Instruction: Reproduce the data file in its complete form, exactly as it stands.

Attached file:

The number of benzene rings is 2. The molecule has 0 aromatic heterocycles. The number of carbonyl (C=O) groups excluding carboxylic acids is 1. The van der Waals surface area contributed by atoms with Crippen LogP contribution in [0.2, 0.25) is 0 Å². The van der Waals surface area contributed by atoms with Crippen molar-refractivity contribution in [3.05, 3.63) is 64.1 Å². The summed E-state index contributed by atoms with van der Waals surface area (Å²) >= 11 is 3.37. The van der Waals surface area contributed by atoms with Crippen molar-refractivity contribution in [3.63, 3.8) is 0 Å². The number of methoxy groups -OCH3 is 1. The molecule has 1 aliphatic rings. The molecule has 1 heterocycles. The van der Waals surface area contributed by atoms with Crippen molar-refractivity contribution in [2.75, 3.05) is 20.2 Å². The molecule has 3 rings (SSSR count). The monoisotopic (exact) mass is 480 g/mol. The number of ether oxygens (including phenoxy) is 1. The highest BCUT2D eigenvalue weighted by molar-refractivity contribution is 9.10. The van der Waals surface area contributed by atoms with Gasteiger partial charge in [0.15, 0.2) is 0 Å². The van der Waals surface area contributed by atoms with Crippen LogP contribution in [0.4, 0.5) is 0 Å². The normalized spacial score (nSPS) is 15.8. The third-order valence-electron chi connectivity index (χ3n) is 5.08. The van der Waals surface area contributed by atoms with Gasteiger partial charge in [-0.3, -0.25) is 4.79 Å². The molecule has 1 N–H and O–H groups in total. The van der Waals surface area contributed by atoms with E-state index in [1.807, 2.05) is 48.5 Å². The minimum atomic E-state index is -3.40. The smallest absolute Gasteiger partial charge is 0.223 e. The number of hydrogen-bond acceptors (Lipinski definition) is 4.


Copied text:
The number of benzene rings is 2. The molecule has 0 aromatic heterocycles. The number of carbonyl (C=O) groups excluding carboxylic acids is 1. The van der Waals surface area contributed by atoms with Crippen LogP contribution in [0.2, 0.25) is 0 Å². The van der Waals surface area contributed by atoms with Crippen molar-refractivity contribution in [3.05, 3.63) is 64.1 Å². The summed E-state index contributed by atoms with van der Waals surface area (Å²) >= 11 is 3.37. The van der Waals surface area contributed by atoms with Crippen molar-refractivity contribution in [3.63, 3.8) is 0 Å². The number of methoxy groups -OCH3 is 1. The molecule has 1 aliphatic rings. The molecule has 1 heterocycles. The van der Waals surface area contributed by atoms with Crippen molar-refractivity contribution in [2.75, 3.05) is 20.2 Å². The molecule has 3 rings (SSSR count). The monoisotopic (exact) mass is 480 g/mol. The number of ether oxygens (including phenoxy) is 1. The highest BCUT2D eigenvalue weighted by molar-refractivity contribution is 9.10. The van der Waals surface area contributed by atoms with Gasteiger partial charge in [0.15, 0.2) is 0 Å². The van der Waals surface area contributed by atoms with Crippen LogP contribution in [0.4, 0.5) is 0 Å². The normalized spacial score (nSPS) is 15.8. The third-order valence-electron chi connectivity index (χ3n) is 5.08. The van der Waals surface area contributed by atoms with Gasteiger partial charge in [-0.3, -0.25) is 4.79 Å². The molecule has 1 N–H and O–H groups in total. The van der Waals surface area contributed by atoms with E-state index in [1.807, 2.05) is 48.5 Å². The minimum atomic E-state index is -3.40. The smallest absolute Gasteiger partial charge is 0.223 e. The number of hydrogen-bond acceptors (Lipinski definition) is 4.